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Dealing with printk()

2 weeks ago
by Zack Brown

It's odd that printk() would pose so many problems for kernel development, given that it's essentially just a replacement for printf() that doesn't require linking the standard C library into the kernel.

And yet, it's famously a mess, full of edge cases, corner cases, deadlocks, race conditions and a variety of other tough-to-solve problems. The reason for this is, unlike printf(), the printk() system call has to produce reasonable behavior even when the entire system is in the midst of crashing. That's really the whole point—printk() needs to report errors and warnings that can be used to debug whatever strange and unexpected catastrophe has just hit a running system.

Trying to fix all the deadlocks and other problems at the same time would be too large a task for anyone, especially since each one is a special case defined by the particular context in which the printk() call appeared. But, sometimes a bunch of instances in a particular region of code can be addressed all together.

Sergey Senozhatsky recently tried to address some printk() deadlocks, although he acknowledged he wouldn't address any instances that were caused by the printk() code itself triggering a separate recursive printk() call. He wanted to concern himself with non-recursion-based deadlocks only.

Sergey focused on the console code, which was where printk() generally sent its output, and which was one place where printk() could deadlock. He added a very small safeguard to the code, but the result seemed to be that drivers all throughout the kernel would have to be updated to use the new safeguard.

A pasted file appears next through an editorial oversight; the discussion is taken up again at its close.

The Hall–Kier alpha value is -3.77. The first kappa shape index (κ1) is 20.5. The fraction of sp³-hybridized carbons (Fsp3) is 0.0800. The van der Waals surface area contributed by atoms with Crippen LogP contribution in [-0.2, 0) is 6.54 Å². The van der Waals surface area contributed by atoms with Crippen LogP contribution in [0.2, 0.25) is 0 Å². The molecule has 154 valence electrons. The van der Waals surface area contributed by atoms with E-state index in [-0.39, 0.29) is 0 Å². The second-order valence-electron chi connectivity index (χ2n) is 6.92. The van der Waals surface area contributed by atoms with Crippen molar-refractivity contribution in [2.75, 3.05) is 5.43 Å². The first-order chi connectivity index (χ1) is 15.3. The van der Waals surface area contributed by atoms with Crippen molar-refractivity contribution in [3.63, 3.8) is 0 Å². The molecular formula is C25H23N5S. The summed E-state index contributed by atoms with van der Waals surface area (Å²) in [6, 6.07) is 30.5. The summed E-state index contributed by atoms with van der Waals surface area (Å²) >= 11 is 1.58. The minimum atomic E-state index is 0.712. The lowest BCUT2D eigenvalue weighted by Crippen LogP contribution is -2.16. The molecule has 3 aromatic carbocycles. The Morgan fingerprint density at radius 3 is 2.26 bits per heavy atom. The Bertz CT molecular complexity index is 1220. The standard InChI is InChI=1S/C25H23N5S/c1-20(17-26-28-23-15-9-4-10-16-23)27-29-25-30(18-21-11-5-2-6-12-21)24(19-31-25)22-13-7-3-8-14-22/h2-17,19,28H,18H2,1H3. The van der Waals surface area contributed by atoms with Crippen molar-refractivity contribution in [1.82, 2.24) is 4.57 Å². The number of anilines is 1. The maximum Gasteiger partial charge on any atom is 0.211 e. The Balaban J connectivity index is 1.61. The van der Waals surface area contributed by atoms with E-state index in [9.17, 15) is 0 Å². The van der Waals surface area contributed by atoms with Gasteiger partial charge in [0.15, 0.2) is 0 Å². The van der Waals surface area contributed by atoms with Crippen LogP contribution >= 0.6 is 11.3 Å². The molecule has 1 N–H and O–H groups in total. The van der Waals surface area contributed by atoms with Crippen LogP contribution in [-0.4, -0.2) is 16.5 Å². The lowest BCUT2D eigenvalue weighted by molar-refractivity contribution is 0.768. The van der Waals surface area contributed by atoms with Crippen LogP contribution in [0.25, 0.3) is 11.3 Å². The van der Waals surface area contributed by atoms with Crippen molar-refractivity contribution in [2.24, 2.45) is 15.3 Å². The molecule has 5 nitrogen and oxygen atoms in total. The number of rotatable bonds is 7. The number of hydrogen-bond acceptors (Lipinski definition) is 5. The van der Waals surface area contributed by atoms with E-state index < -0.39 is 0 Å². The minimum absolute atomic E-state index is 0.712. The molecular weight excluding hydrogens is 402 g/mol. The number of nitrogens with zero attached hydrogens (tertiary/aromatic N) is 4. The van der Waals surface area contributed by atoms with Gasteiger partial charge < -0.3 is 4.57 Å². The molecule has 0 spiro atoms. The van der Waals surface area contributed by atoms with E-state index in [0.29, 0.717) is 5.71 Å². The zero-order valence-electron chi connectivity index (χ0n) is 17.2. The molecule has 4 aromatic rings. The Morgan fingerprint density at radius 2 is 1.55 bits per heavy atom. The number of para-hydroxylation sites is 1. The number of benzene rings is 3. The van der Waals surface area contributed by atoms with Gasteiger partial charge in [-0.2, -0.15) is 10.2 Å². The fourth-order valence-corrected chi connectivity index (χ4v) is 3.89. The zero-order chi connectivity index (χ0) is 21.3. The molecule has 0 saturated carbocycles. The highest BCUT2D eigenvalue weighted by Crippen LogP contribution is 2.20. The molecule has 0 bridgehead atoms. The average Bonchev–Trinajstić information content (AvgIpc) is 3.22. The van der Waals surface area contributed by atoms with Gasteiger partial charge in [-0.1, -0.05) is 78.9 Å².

His code was not met with universal acclaim. Alan Cox noticed that Sergey's safeguard added code to the "fast path"—a region of code that needed to be as fast and efficient as possible, because it was run all the time, many times per second. Slowing down the fast path would slow down the whole system. Alan suggested instead of this, it would be better for the kernel simply not to call printk() if the console code would be in a position to deadlock.

Sergey was not in any way satisfied, however. He pointed out that his patch solved real-world problems that users had reported experiencing directly. He didn't see how it would help anything simply to pull out the printk() instances that triggered the problem, especially if those instances were doing important work like reporting on the real reason the system was crashing and so on.

Sergey wanted to keep the printk() instances and implement the safeguards to protect them. However, at this point Linus Torvalds joined the discussion, saying:

The rule is simple: DO NOT DO THAT THEN.

Don't make recursive locks. Don't make random complexity. Just stop doing the thing that hurts.

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Zack Brown

Antergos Softens Arch Learning Curve

2 weeks 1 day ago
Antergos 8.9 is one of the better Arch Linux options. It is a powerful and modern computing platform, elegantly designed. It gives power users almost all they could desire. Arch distros are not for Linux newcomers -- but for seasoned Linux users who are new to Arch, Antergos has much to offer. One of the biggest challenges in getting started with any Arch distro is surviving the installation.
Jack M. Germain

Android Security Patch for October, Google Pixel Slate, Skype on Debian Vulnerability, PyTorch Beta 1.0 Released and XCOM 2: War of the Chosen - Tactical Legacy Pack Coming Soon to Linux

2 weeks 1 day ago

News briefs for October 3, 2018.

Google this week released the Android Security Patch for October 2018. Softpedia News reports that the patch fixes 26 vulnerabilities, the most severe of which could allow remote attackers to execute arbitrary code. See the Android Security Bulletin for more information.

Rumor has it that Google Pixel Slate will be the official name for the first detachable Pixelbook 2-in-1, which may be coming out soon. According to Appuals, a Google Pixel Slate benchmark was leaked recently and Android Police also mentioned in a tweet that "Google Pixel Slate is the name of Google's first Chrome OS tablet." Further details on the tablet are slim.